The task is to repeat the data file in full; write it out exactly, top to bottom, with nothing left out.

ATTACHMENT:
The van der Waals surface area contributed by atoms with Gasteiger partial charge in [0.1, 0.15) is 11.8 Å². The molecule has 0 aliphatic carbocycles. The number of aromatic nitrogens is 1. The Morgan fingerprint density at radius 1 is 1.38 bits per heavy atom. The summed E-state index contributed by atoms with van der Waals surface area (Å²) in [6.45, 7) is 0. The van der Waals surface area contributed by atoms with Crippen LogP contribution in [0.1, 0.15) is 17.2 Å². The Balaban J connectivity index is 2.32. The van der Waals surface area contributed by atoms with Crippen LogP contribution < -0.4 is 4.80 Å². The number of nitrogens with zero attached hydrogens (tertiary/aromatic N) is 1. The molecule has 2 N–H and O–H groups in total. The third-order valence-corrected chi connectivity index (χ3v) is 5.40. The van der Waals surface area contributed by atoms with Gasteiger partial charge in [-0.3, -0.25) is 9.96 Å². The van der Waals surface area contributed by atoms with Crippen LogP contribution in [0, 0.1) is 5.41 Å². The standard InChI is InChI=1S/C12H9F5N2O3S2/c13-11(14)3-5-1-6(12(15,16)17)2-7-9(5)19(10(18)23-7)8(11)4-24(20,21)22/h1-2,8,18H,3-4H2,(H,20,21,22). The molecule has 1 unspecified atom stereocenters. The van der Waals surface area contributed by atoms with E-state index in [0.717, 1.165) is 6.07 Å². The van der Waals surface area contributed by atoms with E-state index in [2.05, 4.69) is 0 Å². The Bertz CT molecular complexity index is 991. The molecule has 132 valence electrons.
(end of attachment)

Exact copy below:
The van der Waals surface area contributed by atoms with Gasteiger partial charge in [0.1, 0.15) is 11.8 Å². The molecule has 0 aliphatic carbocycles. The number of aromatic nitrogens is 1. The Morgan fingerprint density at radius 1 is 1.38 bits per heavy atom. The summed E-state index contributed by atoms with van der Waals surface area (Å²) in [6.45, 7) is 0. The van der Waals surface area contributed by atoms with Crippen LogP contribution in [0.1, 0.15) is 17.2 Å². The Balaban J connectivity index is 2.32. The van der Waals surface area contributed by atoms with Crippen LogP contribution < -0.4 is 4.80 Å². The number of nitrogens with zero attached hydrogens (tertiary/aromatic N) is 1. The molecule has 2 N–H and O–H groups in total. The third-order valence-corrected chi connectivity index (χ3v) is 5.40. The van der Waals surface area contributed by atoms with Gasteiger partial charge in [-0.3, -0.25) is 9.96 Å². The van der Waals surface area contributed by atoms with Crippen LogP contribution in [0, 0.1) is 5.41 Å². The standard InChI is InChI=1S/C12H9F5N2O3S2/c13-11(14)3-5-1-6(12(15,16)17)2-7-9(5)19(10(18)23-7)8(11)4-24(20,21)22/h1-2,8,18H,3-4H2,(H,20,21,22). The molecule has 1 unspecified atom stereocenters. The van der Waals surface area contributed by atoms with E-state index in [0.717, 1.165) is 6.07 Å². The van der Waals surface area contributed by atoms with E-state index in [2.05, 4.69) is 0 Å². The Bertz CT molecular complexity index is 991. The molecule has 132 valence electrons.